The main attraction here last year was Tiger Woods, lured to the Dubai Desert Classic for a reported $2.25m (£1.58m). Yesterday the Dubai Duty Free Open was dominated by the two most compelling players in women's tennis, the powerfully successful Venus Williams, soon to be the world No 1, in action against Anna Kournikova, sport's most beautiful under-achiever.
It did not take a Tiger's ransom to persuade Williams and Kournikova to compete in the Middle East for the first time, but it did cost slightly more than the total prize-money, $585,000, to guarantee their appearance, along with Monica Seles, the No 2 seed.
A portion of that took the form of accommodation in $8,000-per-night suites at the Burj Al Arab Hotel, which rises impressively from the sea in the shape of a dhow sail. Seles took one look at her digs and said: "Wow!" Martina Hingis occupied one of the Burj Al Arab suites, measuring 667 square metres, when she played, and won, the inaugural women's event here last year as the world No 1.
Sport is serious business in Dubai, commanding an annual budget of $50m. It is an integral part of the government's long-term economic policy, independent of oil revenue, a means of publicising the 21st century image Dubai strives to achieve as the entertainment, tourism and commercial capital of the Arab world.
Next week, the men of the ATP Tour will be in town. Goran Ivanisevic, the Wimbledon champion, Thomas Johansson, the Australian Open champion, Tim Henman, the British No 1, Juan Carlos Ferrero, the defending champion, Russia's Yevgeny Kafelnikov, and the Swiss Roger Federer will be among those competing for total prize-money of $1m and a winner's cheque for $167,000.
The tennis stadium cost £4.32m and was completed in six months, the last lick of paint being applied on the eve of the 1996 tournament. Since then, the outer shell has been utilised to create an Irish village and row of international restaurants.
As soon as the tennis professionals have packed their bags, the likes of John Daly, Mark O'Meara, Colin Montgomerie and Thomas Bjorn will be shooting for a share of £1m and a first prize of £166,660 in the Dubai Desert Classic at the Emirates Golf Club from 7 to 10 March.
Sheikh Mohammed, the Crown Prince of Dubai and the motivating force behind the country's transformation, approved the concept of developing a grass golf course in the desert in 1986. The Emirates club was opened two years later. Irrigation is not a problem in Dubai, where water can be found as little as three metres below ground.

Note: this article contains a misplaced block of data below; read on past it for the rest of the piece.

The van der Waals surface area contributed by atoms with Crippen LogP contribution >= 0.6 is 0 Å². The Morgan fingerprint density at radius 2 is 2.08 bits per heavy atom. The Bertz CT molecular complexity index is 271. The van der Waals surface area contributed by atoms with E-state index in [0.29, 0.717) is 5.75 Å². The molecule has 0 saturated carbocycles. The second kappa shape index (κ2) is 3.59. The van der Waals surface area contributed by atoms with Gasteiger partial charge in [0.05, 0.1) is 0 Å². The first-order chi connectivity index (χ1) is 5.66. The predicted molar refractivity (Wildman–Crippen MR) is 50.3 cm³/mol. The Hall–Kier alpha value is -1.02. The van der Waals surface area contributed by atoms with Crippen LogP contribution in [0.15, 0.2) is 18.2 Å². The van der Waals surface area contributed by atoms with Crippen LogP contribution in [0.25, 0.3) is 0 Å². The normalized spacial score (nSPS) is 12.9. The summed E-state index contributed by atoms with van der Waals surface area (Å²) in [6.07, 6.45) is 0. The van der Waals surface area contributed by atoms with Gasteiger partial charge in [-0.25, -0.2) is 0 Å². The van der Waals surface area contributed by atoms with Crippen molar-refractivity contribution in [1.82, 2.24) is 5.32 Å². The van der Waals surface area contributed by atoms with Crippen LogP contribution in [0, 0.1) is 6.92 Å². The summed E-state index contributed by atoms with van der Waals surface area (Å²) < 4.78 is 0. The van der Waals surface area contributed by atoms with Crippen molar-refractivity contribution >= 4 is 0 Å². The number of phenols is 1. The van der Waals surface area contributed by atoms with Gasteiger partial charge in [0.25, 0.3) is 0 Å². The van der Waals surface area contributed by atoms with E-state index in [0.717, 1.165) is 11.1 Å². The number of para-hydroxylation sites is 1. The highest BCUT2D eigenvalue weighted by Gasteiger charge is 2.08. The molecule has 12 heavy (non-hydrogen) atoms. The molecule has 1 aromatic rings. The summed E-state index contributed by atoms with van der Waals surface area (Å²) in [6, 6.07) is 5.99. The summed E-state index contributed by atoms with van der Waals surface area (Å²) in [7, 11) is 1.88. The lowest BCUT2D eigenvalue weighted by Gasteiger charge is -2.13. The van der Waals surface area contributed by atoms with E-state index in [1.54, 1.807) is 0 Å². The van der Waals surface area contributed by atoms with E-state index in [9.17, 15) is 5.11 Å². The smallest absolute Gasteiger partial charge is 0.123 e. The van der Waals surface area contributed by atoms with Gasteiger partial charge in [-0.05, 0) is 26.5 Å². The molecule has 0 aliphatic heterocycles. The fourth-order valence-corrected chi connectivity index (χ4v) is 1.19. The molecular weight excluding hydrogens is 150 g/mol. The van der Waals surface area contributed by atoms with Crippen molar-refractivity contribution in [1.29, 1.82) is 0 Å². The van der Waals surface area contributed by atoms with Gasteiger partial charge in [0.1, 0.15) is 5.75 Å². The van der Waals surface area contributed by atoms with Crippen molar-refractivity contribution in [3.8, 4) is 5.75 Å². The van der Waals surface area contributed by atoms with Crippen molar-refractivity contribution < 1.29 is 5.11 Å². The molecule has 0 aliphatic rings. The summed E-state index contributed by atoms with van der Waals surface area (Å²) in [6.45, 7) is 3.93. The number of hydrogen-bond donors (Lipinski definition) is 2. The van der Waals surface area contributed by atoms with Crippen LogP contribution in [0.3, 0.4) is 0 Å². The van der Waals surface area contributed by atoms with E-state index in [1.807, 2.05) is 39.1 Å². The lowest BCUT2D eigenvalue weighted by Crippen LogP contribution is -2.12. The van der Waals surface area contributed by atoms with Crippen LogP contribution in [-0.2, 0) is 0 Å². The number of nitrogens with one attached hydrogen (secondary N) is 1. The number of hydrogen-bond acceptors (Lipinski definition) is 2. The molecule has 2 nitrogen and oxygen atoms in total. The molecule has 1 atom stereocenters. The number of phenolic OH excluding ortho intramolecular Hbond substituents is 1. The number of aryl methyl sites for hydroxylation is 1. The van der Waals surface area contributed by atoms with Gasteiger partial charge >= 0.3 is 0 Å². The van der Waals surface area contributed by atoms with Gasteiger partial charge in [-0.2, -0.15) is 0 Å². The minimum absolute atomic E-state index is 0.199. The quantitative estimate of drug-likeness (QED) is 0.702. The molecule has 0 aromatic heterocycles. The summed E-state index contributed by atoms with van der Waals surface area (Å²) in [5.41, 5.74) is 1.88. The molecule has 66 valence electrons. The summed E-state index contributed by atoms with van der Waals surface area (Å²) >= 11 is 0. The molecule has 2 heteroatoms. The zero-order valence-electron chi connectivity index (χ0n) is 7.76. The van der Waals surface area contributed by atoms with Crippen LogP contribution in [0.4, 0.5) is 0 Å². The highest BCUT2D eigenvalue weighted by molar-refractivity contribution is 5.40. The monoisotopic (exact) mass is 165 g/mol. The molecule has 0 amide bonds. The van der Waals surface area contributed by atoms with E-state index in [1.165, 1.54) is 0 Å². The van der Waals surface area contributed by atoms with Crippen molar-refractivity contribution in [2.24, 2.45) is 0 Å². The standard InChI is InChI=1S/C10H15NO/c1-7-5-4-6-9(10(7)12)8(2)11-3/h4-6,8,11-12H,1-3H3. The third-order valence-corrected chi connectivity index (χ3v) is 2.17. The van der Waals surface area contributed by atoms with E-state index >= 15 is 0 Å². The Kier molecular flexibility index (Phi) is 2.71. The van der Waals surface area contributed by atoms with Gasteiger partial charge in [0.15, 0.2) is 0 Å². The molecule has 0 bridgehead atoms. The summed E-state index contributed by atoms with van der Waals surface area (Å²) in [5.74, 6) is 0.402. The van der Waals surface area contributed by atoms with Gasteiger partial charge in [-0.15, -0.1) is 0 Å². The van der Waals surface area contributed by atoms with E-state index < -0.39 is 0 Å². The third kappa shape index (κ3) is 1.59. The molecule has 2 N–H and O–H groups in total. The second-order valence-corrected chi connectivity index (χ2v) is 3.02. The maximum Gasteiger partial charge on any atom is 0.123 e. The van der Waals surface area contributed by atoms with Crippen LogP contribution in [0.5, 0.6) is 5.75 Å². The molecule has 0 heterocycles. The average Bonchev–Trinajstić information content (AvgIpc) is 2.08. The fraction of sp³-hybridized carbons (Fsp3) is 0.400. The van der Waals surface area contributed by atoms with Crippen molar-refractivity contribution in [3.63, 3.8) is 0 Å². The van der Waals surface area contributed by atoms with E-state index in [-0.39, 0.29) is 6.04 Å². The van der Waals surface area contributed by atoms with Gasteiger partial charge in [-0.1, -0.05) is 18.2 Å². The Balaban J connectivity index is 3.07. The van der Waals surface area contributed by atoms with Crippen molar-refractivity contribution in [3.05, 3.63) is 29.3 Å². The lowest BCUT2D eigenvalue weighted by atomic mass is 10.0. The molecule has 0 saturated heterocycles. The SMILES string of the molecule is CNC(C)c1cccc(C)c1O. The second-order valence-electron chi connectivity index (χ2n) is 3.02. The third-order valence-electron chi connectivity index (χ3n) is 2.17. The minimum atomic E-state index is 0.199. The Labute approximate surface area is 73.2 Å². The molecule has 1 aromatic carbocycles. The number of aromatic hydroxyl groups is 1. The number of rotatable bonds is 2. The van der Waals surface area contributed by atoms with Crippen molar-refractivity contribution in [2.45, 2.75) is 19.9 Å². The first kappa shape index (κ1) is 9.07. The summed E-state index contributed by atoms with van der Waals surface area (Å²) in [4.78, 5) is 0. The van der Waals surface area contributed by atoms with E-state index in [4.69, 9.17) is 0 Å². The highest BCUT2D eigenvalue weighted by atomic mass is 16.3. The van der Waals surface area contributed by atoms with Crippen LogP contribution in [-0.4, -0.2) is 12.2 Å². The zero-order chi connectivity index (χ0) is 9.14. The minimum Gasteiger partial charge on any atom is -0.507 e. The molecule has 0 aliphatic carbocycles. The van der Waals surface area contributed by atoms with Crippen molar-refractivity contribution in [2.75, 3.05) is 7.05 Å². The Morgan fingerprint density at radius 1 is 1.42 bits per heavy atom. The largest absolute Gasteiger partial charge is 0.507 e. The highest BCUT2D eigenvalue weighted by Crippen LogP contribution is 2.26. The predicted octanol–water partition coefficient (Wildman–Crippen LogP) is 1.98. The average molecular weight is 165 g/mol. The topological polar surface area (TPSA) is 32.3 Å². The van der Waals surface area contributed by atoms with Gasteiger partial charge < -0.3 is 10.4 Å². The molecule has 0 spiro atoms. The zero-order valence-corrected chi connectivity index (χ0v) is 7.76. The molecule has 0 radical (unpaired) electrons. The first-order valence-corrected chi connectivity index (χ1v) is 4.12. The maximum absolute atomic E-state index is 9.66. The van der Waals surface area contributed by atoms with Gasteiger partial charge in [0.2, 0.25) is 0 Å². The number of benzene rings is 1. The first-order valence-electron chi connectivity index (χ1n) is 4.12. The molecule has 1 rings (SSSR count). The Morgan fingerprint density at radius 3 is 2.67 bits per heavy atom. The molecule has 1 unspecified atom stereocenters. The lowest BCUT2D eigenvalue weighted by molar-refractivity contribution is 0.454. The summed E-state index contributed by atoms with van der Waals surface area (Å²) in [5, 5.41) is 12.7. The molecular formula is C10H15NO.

Racing, the sport of kings and sheikhs, abounds in Dubai, as it should in the home of the desert Arabian stallion from which the thoroughbred dynasty originated. Sheikh Mohammed, who has more than 1,000 horses in training around the world, introduced the Godolphin operation, which enables horses to spend six months of the year in Dubai before campaigning in top international racing.
Sheikh Mohammed's ambition to present the world's richest race at the city's Nad Al Sheba track was achieved in 1996, and the latest running of the $6m Dubai World Cup is due to take place on 23 March. Total prize-money at the seven-race meeting is $15.25m.
When Williams, Seles and Kournikova arrived at Dubai airport this week they were escorted through a new concourse, containing an in-house hotel, which is the first phase of a massive development programme involving the construction of another concourse and a new terminal exclusively for Emirates airlines, to be completed by 2006. The expansion also includes a cargo terminal, due to be completed by 2018.
Dubai's growth is viewed with ambivalence and a even a degree of suspicion in some quarters. "Many oil countries live entirely on their oil, but less than 25 per cent of our economy is from oil," says Sheikh Mohammed. "My eldest brother [Sheikh Maktoum, the Emir] told me: 'When you meet a person, you like him or dislike him from the face. The airport is our face, so concentrate on that, always remember that'."
The shop floor of the duty free area of the new concourse is the size of 27 tennis courts. This is the domain of Colm McLoughlin, the managing director of Dubai Duty Free. McLoughlin, from Ballinasloe (population 6,000) in County Galway, began to promote Dubai through sport, encouraged by Sheikh Mohammed, starting in 1988 with the Dubai Duty Free Snooker Classic. Golf, powerboat racing and basketball followed, and Dubai Duty Free has owned and organised the tennis tournament since 1993.
McLoughlin, 58, is the middle of five children. His two older brothers, Ray and Felidem, played rugby for Ireland, Ray captaining his country in the 1960s and also playing for the Lions. Colm worked his way to general manager of the duty free shops at Shannon Airport, via a Didcot canning factory, a Walls meat factory and jobs in London as an encylopaedia salesman, a trolleybus conductor and a stockroom boy at Woolworths in Acton, rising to deputy manager of the Oxford Street branch.
In 1983, Dubai Civil Aviation, through its Irish counterpart, invited McLoughlin to help them establish a duty free operation at the airport. He came on a four months' consultancy, bringing with him two compatriots, John Sutcliffe and George Horan. They have been here ever since.Reuse content